This means that most assistive technology treats
aria-describedby target content as though it does not
have any mark-up. It is treated as a string. Structure is stripped.
A user's reading keys will not work. Users are not able to interact
with the content.
As the WAI-ARIA 1.0 Authoring Practices explains using
aria-describedby to point to a hidden link would be futile because a user would not be able to to navigate to and activate the link:
When the author does not desire the entire descriptive text to be located on the main page,
aria-describedbycan also be used to point to a link to another page.<div id="figuretitle"> Figure 1-1: Entity Relationship Diagram showing EMP and DEPT</div> <img src="foo" aria-labelledby="figuretitle" aria-describedby="link1"> <a href="descriptionLocation.html" id="link1"> Description of Figure 1-1: Entity Relationship Diagram showing EMP and DEPT</a> </div>
It is not good practice to use the above pattern when the describing elemen - the
@id='link1'- is hidden , since there is no way for a user to navigate to and activate the link. Use the technique only when the description is not hidden.
None of this is a problem with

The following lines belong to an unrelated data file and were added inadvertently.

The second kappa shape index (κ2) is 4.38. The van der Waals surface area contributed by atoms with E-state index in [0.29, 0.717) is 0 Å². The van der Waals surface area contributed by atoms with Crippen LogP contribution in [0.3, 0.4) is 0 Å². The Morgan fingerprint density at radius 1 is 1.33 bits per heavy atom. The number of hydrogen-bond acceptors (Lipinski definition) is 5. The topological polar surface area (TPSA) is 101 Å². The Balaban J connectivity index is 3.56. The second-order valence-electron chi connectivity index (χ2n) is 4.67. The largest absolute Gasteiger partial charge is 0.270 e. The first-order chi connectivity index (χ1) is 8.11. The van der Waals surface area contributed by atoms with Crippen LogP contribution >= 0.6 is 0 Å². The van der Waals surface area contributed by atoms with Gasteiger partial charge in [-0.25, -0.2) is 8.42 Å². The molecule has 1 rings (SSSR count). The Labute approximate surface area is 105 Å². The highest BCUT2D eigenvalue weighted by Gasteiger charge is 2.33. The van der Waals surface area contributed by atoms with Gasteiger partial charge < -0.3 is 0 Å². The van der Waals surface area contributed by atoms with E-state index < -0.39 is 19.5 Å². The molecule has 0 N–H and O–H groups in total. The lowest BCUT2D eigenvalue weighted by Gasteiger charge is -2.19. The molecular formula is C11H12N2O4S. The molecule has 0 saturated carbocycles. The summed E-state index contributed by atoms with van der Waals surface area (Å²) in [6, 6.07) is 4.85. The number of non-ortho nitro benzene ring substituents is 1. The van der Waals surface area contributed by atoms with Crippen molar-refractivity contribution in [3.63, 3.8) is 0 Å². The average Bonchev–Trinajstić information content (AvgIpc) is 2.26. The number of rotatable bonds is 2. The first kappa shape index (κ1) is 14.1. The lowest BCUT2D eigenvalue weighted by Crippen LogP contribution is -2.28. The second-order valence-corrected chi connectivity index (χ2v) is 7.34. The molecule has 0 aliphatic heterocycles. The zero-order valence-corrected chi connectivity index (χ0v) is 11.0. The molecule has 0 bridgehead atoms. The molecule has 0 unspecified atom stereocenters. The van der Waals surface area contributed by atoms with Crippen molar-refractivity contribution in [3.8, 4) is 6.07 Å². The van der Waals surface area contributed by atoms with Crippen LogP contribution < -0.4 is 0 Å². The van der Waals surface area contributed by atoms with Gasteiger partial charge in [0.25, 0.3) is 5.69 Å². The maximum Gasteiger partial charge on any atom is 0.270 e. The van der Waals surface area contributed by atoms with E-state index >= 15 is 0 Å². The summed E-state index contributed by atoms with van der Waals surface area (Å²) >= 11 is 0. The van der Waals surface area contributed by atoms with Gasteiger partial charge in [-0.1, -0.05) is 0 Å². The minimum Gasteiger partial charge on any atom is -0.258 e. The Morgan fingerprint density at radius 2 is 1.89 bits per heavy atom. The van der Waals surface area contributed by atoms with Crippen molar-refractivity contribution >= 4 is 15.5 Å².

Longdesc supports structured content. Reading keys and
aria-describedby the description is forced
upon screen reader users whether they want it or not. They cannot
interact with it at will.
aria-describedby is read
aloud without any user intervention, forcing the screen reader user
to listen to it each and every time they encounter the image. The
user is not able to control how they interact with the long
As the Association of American Publishers has explained,
aria-describedbycannot be silent by default in screen readers when used on images, compromising its use to illustrate that the content of an image is already available on the page.
Such behavior makes
a non-starter. None of this is a problem with
as it supplies descriptions on-demand and not by force. This choice
is a critical user-requirement.
Longdesc is an "
escapable structure" as Janina Sajka illuminated.
AAP goes on to explain that,
Developers may not realize the distracting and frustratingly circular user experience that this would cause and might use